Glossary

 

Arc: sequence of stationary charges. Arcs have a destructive effect.

Anomalous discharge: discharge that precedes a voltaic arc.


Antioxidant: additive added to the fluid to slow down its deterioration by stopping the formation of the oxygenated acid compounds.

Average working current Aa: arithmetical mean working in the Gap area.

Contamination: pollution condition in the Gap due to the residues of eroded material as well as the residues of thermal degradation of the dielectric fluid.

Crater: cavity generated on the surface by a series of discharges.  

Deionization: delay in discharging – in the Gap area – between the electrode tool and electrode piece to the “non conductor” status after each discharge.

Dielectric: non conductive fluid of electricity during the ignition delay “td” where both the electrode tool and electrode piece are immersed and where discharges are developed.  

Discharge: actual passage of current in the Gap during a pulse.

Discharge energy: it is the Energy of every single discharge measured in mJ.

Discharge voltage Va: average voltage applied to the Gap extremes during discharge.

Electrode: it currently stands for the electrode tool.

Flash point: it is the temperature at which the heated dielectric fluid under controlled conditions inside a normalized piece of equipment forms a mixture of hydrocarbon-air vapors that ignite when an ignition source is applied.

Gap: space between electrode tool and electrode piece. It is subdivided into:

  • Side Gap, “electrode-piece” space parallel to the axis of vertical feeding.
  • Frontal Gap, electrode-piece space not parallel to the axis of vertical feeding.

Hydrocarbons: they represent the very large family of substances chemically made up of “Carbon and Hydrogen”.

Ignition delay td: time between the instant where the voltage is applied to the electrodes in the Gap area and the start of discharge.

Injection: circulation of the dielectric fluid in the Gap area created by a pressure higher than the atmospheric one.

Interval time “to”: time between two pulses. It is required to allow the Gap to cool down.

Ionization: instant immediately preceding the current passage (before the end of the third phase) during which the Gap is made a conductor by the electrode feeding under the effect of the electrode-piece voltage difference.

Machining stability: condition in which the machining is performed. Machining stability is deemed to be good when the machining goes on smoothly without any phenomena of short circuit and ignition delay.

Neutralization (No. of…) TBN: it is expressed with the equivalent number of milligrams of potassium hydroxide (KOH). It represents the amount of acid – expressed as equivalent mg of potassium hydroxide – required to neutralize all the basic constituents found in one gram of the fluid sample to be examined.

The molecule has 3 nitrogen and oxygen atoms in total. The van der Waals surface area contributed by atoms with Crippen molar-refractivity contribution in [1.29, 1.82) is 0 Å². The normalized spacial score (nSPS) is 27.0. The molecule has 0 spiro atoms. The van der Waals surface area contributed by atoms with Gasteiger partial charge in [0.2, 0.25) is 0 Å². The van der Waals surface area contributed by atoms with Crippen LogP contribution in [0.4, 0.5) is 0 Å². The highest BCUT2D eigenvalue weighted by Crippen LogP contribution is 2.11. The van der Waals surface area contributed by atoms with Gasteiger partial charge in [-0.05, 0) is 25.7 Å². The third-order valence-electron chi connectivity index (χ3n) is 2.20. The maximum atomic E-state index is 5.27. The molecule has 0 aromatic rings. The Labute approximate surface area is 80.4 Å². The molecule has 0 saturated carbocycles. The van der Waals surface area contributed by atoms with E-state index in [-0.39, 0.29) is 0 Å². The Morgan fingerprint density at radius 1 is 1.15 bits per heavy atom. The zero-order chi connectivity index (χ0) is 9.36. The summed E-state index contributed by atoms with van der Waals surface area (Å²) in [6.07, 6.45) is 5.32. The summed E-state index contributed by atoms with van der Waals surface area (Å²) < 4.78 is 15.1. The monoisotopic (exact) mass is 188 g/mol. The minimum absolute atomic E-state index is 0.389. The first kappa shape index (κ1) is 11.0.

Peak current of the Aw discharge: the highest current value in Gap during discharge. It is regulated with the intensity level.

Polarity: pole to which the electrode-tool is connected. For instance, polarity is positive if the electrode tool is connected to the positive pole.

Pollution: refer to contamination.

Pulse frequency: number of pulses per second.

Pulse time “ti”: duration of the voltage pulse applied to the electrodes. It equals the sum of the discharge time “te” and ignition delay time “td”.

Removal speed: material removed while being machined in mm3/min. 

Short circuit: situation occurring in case of a direct electrical contact between the electrode tool and the electrode piece.

Suction: circulation of the dielectric fluid in the Gap area created by a pressure less than the atmospheric one.

Total acidity (TNA): it is expressed by the number of milligrams of potassium hydroxide required to neutralize the acid substances found in the fluid under examination.

Vn pulse: voltage step applied to the electrode-piece.

Vacuum voltage Vn: voltage applied to the Gap extremes before the discharge ignition.

Viscosity: it is the physical quantity that measures the resistance (internal friction) opposed by a fluid to the forces that tend to make it flow. It is measured and expressed under specific temperature conditions with conventional units according to the assessment method used to determine it. The most widespread unit of measurement is the cSt (centiStoke), referred to preset temperatures (20°C for the low boiling such as dielectric fluids and solvents, 40°C for lubricants). 

Wear: removal of material at the electrode end.

  • frontal wear measured in mm at the electrode end.
  • linear wear, height on which a dimensional reduction of the electrode tool can be detected;
  • volumetric wear %, ratio between:
     

Volume removed from the electrode   

________________________________  x100

Volume removed from the piece

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